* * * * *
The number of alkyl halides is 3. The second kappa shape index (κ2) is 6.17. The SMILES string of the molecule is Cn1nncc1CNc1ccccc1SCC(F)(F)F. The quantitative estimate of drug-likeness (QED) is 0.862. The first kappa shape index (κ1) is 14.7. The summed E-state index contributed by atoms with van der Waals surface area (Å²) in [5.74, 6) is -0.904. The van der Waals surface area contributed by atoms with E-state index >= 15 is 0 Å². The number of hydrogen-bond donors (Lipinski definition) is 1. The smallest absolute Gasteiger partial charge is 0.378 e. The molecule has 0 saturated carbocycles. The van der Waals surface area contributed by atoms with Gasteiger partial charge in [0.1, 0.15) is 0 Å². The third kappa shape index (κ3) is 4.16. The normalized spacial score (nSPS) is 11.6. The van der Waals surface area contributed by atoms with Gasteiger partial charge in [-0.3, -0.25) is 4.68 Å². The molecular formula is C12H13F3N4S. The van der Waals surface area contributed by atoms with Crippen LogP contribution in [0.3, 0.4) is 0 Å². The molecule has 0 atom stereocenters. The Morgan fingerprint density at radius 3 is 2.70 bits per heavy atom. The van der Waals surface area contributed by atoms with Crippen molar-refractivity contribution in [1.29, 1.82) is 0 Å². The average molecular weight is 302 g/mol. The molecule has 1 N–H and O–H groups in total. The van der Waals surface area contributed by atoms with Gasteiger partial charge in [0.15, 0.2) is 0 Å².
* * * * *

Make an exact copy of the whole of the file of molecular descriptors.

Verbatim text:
The number of alkyl halides is 3. The second kappa shape index (κ2) is 6.17. The SMILES string of the molecule is Cn1nncc1CNc1ccccc1SCC(F)(F)F. The quantitative estimate of drug-likeness (QED) is 0.862. The first kappa shape index (κ1) is 14.7. The summed E-state index contributed by atoms with van der Waals surface area (Å²) in [5.74, 6) is -0.904. The van der Waals surface area contributed by atoms with E-state index >= 15 is 0 Å². The number of hydrogen-bond donors (Lipinski definition) is 1. The smallest absolute Gasteiger partial charge is 0.378 e. The molecule has 0 saturated carbocycles. The van der Waals surface area contributed by atoms with Gasteiger partial charge in [0.1, 0.15) is 0 Å². The third kappa shape index (κ3) is 4.16. The normalized spacial score (nSPS) is 11.6. The van der Waals surface area contributed by atoms with Gasteiger partial charge in [-0.3, -0.25) is 4.68 Å². The molecular formula is C12H13F3N4S. The van der Waals surface area contributed by atoms with Crippen LogP contribution in [0.3, 0.4) is 0 Å². The molecule has 0 atom stereocenters. The Morgan fingerprint density at radius 3 is 2.70 bits per heavy atom. The van der Waals surface area contributed by atoms with Crippen molar-refractivity contribution in [1.29, 1.82) is 0 Å². The average molecular weight is 302 g/mol. The molecule has 1 N–H and O–H groups in total. The van der Waals surface area contributed by atoms with Gasteiger partial charge in [0.15, 0.2) is 0 Å².